($) Logging of Bugs: Prior to logging in a bug in bug repository system, it is verified as to whether we can reproduce it in the instance intended for the developers or not. If the bug is reproducible, it is assigned to the concerned developer for necessary fixing. When the bug is fixed, then the code fix is applied on developer's instance, thoroughly verified and then it is applied to the testing team's instance for regression testing.
However if the bug can not be reproduced on developer's instance, it may be infringed that it can be a problem related to some type of application setup. In such case the developer interacts with the testing team to ascertain if it is a genuine bug requiring changes in the code or it is some kind of application setting issue. Such application setting issues are quite common during testing of software suites of tightly integrated products.
($) Regression Testing: Code patching is done & the testers repeat the testing from the beginning. In order to fix the bugs, frequent patching of the system is avoided. As per the best policy for patching the bugs, involving for multiple rounds of testing, patching of all bugs accrued between two testing rounds is done once only, The bugs are fixed and kept ready for patching together. This also does not have a hard & fast rule. Exceptions are there for bugs, which are considered to be critical & which can strictly hamper the testing can be patched immediately.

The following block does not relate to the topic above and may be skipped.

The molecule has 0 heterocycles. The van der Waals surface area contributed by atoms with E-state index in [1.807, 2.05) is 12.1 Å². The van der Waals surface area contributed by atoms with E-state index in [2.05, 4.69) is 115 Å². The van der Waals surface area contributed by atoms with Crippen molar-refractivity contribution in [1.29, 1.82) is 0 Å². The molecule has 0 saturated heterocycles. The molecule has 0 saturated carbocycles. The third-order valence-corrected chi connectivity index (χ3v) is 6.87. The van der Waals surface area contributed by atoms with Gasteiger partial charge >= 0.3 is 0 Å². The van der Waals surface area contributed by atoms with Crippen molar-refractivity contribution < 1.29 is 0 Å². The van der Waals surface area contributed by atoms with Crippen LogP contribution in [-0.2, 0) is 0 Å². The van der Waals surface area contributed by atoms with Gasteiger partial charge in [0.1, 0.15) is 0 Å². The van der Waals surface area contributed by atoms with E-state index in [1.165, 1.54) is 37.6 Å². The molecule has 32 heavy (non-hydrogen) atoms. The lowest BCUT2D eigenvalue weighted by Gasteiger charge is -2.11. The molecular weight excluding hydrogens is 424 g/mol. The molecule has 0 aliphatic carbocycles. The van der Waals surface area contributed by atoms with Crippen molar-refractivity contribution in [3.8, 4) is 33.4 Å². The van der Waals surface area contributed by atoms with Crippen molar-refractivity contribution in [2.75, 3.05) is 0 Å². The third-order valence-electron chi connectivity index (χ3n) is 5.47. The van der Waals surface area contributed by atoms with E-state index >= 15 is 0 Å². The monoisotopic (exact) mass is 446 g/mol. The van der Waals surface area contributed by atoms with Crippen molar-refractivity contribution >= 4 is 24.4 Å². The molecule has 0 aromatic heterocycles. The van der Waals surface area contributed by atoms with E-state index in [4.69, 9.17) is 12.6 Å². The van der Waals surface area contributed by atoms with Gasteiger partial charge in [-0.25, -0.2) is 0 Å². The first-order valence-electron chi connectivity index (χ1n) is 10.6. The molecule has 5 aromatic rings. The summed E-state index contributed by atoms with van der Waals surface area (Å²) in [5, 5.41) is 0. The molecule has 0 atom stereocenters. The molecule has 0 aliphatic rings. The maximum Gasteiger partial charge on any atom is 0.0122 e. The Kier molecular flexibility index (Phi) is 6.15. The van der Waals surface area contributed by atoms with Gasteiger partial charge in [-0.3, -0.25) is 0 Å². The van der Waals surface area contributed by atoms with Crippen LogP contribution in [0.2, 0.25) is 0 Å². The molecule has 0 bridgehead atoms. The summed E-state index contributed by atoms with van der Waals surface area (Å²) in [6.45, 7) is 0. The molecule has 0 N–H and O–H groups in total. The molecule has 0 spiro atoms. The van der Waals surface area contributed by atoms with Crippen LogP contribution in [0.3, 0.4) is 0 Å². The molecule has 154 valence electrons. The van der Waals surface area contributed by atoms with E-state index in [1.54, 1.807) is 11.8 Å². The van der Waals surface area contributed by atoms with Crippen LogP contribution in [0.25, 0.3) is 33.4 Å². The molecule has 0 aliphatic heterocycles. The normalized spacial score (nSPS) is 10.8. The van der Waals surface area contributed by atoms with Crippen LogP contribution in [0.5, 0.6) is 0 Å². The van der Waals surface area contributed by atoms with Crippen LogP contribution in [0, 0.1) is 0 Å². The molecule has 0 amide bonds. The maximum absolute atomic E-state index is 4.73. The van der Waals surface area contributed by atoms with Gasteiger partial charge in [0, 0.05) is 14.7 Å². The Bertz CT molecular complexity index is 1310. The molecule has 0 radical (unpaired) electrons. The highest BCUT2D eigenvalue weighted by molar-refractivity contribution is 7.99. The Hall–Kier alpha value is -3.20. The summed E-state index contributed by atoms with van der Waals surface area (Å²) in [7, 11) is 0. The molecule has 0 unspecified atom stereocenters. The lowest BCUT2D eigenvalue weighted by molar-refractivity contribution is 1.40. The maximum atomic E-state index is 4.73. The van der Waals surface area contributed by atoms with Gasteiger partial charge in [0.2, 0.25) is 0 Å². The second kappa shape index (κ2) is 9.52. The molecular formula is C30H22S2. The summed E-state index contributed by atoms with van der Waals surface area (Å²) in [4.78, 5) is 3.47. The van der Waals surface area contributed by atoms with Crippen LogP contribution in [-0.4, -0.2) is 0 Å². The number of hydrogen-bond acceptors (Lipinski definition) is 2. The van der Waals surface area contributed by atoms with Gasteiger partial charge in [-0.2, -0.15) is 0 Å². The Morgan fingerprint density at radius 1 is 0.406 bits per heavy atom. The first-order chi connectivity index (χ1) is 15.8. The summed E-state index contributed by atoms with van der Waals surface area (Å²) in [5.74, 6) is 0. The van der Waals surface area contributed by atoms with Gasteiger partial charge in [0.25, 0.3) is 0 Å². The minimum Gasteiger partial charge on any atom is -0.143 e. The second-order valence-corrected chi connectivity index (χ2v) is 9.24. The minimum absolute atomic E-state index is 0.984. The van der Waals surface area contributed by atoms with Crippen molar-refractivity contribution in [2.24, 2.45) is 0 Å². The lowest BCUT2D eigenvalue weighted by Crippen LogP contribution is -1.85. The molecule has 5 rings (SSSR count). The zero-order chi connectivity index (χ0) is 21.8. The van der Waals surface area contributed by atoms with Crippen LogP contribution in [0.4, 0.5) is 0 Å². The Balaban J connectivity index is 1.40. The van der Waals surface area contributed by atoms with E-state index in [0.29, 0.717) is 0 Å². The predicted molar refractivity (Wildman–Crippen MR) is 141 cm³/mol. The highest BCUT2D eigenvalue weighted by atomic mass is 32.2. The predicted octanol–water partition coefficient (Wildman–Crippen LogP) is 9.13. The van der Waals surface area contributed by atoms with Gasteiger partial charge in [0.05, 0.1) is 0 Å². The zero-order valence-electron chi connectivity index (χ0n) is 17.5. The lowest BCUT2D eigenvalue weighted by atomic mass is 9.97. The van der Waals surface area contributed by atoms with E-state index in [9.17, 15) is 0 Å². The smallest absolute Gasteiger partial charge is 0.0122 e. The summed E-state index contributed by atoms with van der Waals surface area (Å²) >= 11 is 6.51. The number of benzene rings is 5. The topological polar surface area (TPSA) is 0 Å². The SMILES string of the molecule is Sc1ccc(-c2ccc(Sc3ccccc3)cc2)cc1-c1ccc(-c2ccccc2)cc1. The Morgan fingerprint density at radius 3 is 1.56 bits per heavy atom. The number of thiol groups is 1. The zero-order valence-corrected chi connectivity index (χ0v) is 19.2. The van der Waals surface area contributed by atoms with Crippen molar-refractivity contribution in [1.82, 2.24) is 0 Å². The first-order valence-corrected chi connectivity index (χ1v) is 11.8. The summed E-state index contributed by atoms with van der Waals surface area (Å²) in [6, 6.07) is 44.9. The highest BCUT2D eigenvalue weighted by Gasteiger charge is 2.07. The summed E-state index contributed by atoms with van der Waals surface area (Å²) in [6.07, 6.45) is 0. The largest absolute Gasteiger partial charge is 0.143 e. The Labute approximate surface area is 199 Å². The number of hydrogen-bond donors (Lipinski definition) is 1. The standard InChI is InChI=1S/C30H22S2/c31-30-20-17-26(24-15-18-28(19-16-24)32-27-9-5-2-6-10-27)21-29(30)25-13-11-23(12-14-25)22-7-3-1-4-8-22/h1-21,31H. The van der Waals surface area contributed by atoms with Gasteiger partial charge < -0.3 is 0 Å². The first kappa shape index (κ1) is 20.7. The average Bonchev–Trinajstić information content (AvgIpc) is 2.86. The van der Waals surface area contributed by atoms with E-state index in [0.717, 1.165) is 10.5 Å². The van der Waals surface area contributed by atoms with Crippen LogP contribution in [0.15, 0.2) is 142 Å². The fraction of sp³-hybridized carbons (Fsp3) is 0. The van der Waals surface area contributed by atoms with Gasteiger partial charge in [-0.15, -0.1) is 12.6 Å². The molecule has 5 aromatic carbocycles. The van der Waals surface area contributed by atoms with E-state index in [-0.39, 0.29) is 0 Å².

($) Sanity Testing: After the patching is done, the application instance is subjected to sanity testing by the development team. Then it is released for the next testing round involving execution of all the test cases again. This includes execution of the test cases which happened to pass in the previous round.
($) Stopping the Testing Operation: In a scenario of multiple testing rounds, an important decision needs to be taken as to whether to proceed to the next round of testing or halt there itself. The vital decision to a large extent depends upon the number of bugs which had been logged during the previous round of testing. Two factors can help take such a decision are:
1) Further testing can be stopped when no fresh critical bugs are detected & when there is no further need felt for regression testing.
2) Further testing can be stopped when very less number of minor issues are left. The term "Less" is highly subjective and depends largely upon the application under test.